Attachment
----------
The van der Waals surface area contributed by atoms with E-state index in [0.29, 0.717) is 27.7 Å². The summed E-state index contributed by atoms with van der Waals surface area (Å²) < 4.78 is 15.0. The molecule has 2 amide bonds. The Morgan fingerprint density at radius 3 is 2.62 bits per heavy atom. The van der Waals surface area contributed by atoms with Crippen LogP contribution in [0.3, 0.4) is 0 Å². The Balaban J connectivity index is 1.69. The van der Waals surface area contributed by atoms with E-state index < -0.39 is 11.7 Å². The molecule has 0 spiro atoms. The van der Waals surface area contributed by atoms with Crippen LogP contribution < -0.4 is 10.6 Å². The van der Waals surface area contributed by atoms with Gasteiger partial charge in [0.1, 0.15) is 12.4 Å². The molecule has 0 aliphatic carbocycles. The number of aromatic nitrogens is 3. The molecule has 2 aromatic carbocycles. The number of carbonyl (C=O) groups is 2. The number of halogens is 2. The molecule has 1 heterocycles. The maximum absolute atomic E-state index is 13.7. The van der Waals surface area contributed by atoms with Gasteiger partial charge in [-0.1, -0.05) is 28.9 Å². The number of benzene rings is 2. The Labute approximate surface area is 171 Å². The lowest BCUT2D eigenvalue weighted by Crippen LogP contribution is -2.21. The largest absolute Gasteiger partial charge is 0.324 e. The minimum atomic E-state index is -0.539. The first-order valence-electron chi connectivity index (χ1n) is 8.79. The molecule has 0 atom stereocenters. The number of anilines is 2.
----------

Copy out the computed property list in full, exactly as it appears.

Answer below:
The van der Waals surface area contributed by atoms with E-state index in [0.29, 0.717) is 27.7 Å². The summed E-state index contributed by atoms with van der Waals surface area (Å²) < 4.78 is 15.0. The molecule has 2 amide bonds. The Morgan fingerprint density at radius 3 is 2.62 bits per heavy atom. The van der Waals surface area contributed by atoms with Crippen LogP contribution in [0.3, 0.4) is 0 Å². The Balaban J connectivity index is 1.69. The van der Waals surface area contributed by atoms with E-state index < -0.39 is 11.7 Å². The molecule has 0 spiro atoms. The van der Waals surface area contributed by atoms with Crippen LogP contribution < -0.4 is 10.6 Å². The van der Waals surface area contributed by atoms with Gasteiger partial charge in [0.1, 0.15) is 12.4 Å². The molecule has 0 aliphatic carbocycles. The number of aromatic nitrogens is 3. The molecule has 2 aromatic carbocycles. The number of carbonyl (C=O) groups is 2. The number of halogens is 2. The molecule has 1 heterocycles. The maximum absolute atomic E-state index is 13.7. The van der Waals surface area contributed by atoms with Gasteiger partial charge in [-0.1, -0.05) is 28.9 Å². The number of benzene rings is 2. The Labute approximate surface area is 171 Å². The lowest BCUT2D eigenvalue weighted by Crippen LogP contribution is -2.21. The largest absolute Gasteiger partial charge is 0.324 e. The minimum atomic E-state index is -0.539. The first-order valence-electron chi connectivity index (χ1n) is 8.79. The molecule has 0 atom stereocenters. The number of anilines is 2.